Warm Southern Breeze

"… there is no such thing as nothing."

Tornadoes… and More things than you can shake a stick at

Posted by Warm Southern Breeze on Sunday, May 8, 2011

Sure… the title is a colloquialism. However, that does not make it any less true.

Only the blithely ignorant would not be aware that the South has experienced utterly devastating tornadoes recently. The utter scope, breadth, magnitude, number and extent of the literally hundreds of tornadoes that struck principally in Alabama have literally knocked the state for a loop.

Complicating matters was a hitherto unheard-of event – the destruction of numerous Tennessee Valley Authority (TVA) towers which carried in excess of 100 main transmission lines which fed power throughout North Alabama. Electrical power was absent throughout much of the northern counties for nearly a week in some places, as crews from states throughout the Southeast rallied to repair the power grid, and restore electrical service to millions of Alabamians. TVA has estimated that 107 main transmission lines and 350 towers were destroyed. And while power has been restored, it is only “cobbled” together, and in no way has the power grid returned to 100% capacity or its’ previous repair status.

FEMA has declared the tornadoes and storms that wreaked havoc in Alabama April 27, 2011 a Category-I Disaster, making it on par with the magnitude of events of the terrorist destruction of the World Trade Center on 9/11/01, and Hurricane Katrina. Early reports by the National Oceanic and Atmospheric Administration indicate that numerous tornadoes were category EF-5 – a previously unheard-of strength – with winds in excess of 200 mph, essentially, a hurricane-strength wind.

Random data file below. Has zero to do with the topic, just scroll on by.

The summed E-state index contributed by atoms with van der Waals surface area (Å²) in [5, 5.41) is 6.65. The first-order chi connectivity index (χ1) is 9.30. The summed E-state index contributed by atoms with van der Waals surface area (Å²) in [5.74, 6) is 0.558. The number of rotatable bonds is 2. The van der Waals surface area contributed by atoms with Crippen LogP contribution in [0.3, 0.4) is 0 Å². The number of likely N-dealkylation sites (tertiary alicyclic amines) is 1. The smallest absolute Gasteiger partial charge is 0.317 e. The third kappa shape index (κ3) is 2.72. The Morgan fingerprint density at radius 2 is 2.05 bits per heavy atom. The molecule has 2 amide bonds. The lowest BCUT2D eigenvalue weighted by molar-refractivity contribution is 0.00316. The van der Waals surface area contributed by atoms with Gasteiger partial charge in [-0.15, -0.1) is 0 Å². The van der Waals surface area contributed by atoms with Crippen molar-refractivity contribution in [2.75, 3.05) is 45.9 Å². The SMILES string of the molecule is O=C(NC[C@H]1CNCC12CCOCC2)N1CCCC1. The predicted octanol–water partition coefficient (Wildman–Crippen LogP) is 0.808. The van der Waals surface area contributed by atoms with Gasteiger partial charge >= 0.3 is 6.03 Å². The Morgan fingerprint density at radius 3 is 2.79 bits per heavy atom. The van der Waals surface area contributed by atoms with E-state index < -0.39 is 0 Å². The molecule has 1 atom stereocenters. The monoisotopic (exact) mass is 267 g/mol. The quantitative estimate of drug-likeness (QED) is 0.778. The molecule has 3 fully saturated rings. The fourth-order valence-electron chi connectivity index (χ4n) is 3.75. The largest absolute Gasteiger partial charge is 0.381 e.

The upside of it all is that we have responded, and are responding in the aftermath recovery as we have planned.

What do I mean by that?

Here’s a partial explanation.

Public health defines “Mass Disaster” as “a man-made or natural disaster in which so many persons are injured that local emergency medical services may be overwhelmed or destroyed.” This massive storm system fulfilled and exceeded every expectation of that definition.

For many years, I, along with numerous others, have volunteered time, energy, money and effort toward community response, focusing principally on communication and health, by and through regular training and simulation. We have collaborated extensively with local, state, regional and federal Emergency Management Agency, which has included Mass Disaster simulation with numerous public agencies, including police, fire, health departments, educational institutions, and a veritable host of other public and private agencies and enterprises, not the least of which has been Amateur Radio (also commonly known as “Ham radio”).

We have endeavored also to engage the public through individual training, such as CERT – Community Emergency Response Teams – by and through FEMA, and have embarked upon widespread public awareness campaigns at the state level by the Alabama Department of Public Health‘s (ADPH) nationally recognized, and CDC-applauded best practice for states “Get 10” campaign. Even the North Alabama Medical Reserve Corps was activated by the Madison County EMA.